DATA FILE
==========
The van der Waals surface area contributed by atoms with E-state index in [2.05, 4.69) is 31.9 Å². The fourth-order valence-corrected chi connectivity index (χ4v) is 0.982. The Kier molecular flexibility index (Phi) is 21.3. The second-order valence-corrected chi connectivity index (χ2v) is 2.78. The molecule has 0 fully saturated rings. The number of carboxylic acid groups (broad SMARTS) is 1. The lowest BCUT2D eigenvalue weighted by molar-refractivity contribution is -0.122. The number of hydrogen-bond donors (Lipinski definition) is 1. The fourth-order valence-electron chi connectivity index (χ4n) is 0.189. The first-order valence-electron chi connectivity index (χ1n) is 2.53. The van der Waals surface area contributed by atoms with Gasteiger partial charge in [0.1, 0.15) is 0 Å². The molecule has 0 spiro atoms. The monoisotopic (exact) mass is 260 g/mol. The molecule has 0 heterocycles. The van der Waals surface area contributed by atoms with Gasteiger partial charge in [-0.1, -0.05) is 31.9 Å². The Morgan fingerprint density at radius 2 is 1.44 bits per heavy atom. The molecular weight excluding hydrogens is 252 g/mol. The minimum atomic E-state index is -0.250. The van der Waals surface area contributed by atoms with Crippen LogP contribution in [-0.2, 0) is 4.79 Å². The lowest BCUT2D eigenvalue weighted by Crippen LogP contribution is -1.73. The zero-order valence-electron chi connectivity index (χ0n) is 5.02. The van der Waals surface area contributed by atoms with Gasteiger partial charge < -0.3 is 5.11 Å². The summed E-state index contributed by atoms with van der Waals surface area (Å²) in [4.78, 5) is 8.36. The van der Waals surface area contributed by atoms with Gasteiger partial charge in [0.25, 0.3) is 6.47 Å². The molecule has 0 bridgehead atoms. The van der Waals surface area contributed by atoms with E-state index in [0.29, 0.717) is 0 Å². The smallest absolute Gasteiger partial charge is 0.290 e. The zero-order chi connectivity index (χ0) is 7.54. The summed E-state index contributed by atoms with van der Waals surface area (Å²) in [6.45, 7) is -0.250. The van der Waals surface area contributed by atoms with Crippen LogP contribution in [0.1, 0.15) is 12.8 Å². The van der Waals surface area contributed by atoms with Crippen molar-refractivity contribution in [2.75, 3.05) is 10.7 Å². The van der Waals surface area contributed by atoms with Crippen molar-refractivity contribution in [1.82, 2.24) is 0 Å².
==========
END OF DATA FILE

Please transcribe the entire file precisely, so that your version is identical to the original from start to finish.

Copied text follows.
The van der Waals surface area contributed by atoms with E-state index in [2.05, 4.69) is 31.9 Å². The fourth-order valence-corrected chi connectivity index (χ4v) is 0.982. The Kier molecular flexibility index (Phi) is 21.3. The second-order valence-corrected chi connectivity index (χ2v) is 2.78. The molecule has 0 fully saturated rings. The number of carboxylic acid groups (broad SMARTS) is 1. The lowest BCUT2D eigenvalue weighted by molar-refractivity contribution is -0.122. The number of hydrogen-bond donors (Lipinski definition) is 1. The fourth-order valence-electron chi connectivity index (χ4n) is 0.189. The first-order valence-electron chi connectivity index (χ1n) is 2.53. The van der Waals surface area contributed by atoms with Gasteiger partial charge in [0.1, 0.15) is 0 Å². The molecule has 0 spiro atoms. The monoisotopic (exact) mass is 260 g/mol. The molecule has 0 heterocycles. The van der Waals surface area contributed by atoms with Gasteiger partial charge in [-0.1, -0.05) is 31.9 Å². The Morgan fingerprint density at radius 2 is 1.44 bits per heavy atom. The molecular weight excluding hydrogens is 252 g/mol. The minimum atomic E-state index is -0.250. The van der Waals surface area contributed by atoms with Crippen LogP contribution in [-0.2, 0) is 4.79 Å². The lowest BCUT2D eigenvalue weighted by Crippen LogP contribution is -1.73. The zero-order valence-electron chi connectivity index (χ0n) is 5.02. The van der Waals surface area contributed by atoms with Gasteiger partial charge < -0.3 is 5.11 Å². The summed E-state index contributed by atoms with van der Waals surface area (Å²) in [4.78, 5) is 8.36. The van der Waals surface area contributed by atoms with Gasteiger partial charge in [0.25, 0.3) is 6.47 Å². The molecule has 0 bridgehead atoms. The van der Waals surface area contributed by atoms with E-state index in [0.29, 0.717) is 0 Å². The smallest absolute Gasteiger partial charge is 0.290 e. The zero-order chi connectivity index (χ0) is 7.54. The summed E-state index contributed by atoms with van der Waals surface area (Å²) in [6.45, 7) is -0.250. The van der Waals surface area contributed by atoms with Crippen LogP contribution in [0.1, 0.15) is 12.8 Å². The van der Waals surface area contributed by atoms with Crippen molar-refractivity contribution in [2.75, 3.05) is 10.7 Å². The van der Waals surface area contributed by atoms with Crippen molar-refractivity contribution in [1.82, 2.24) is 0 Å².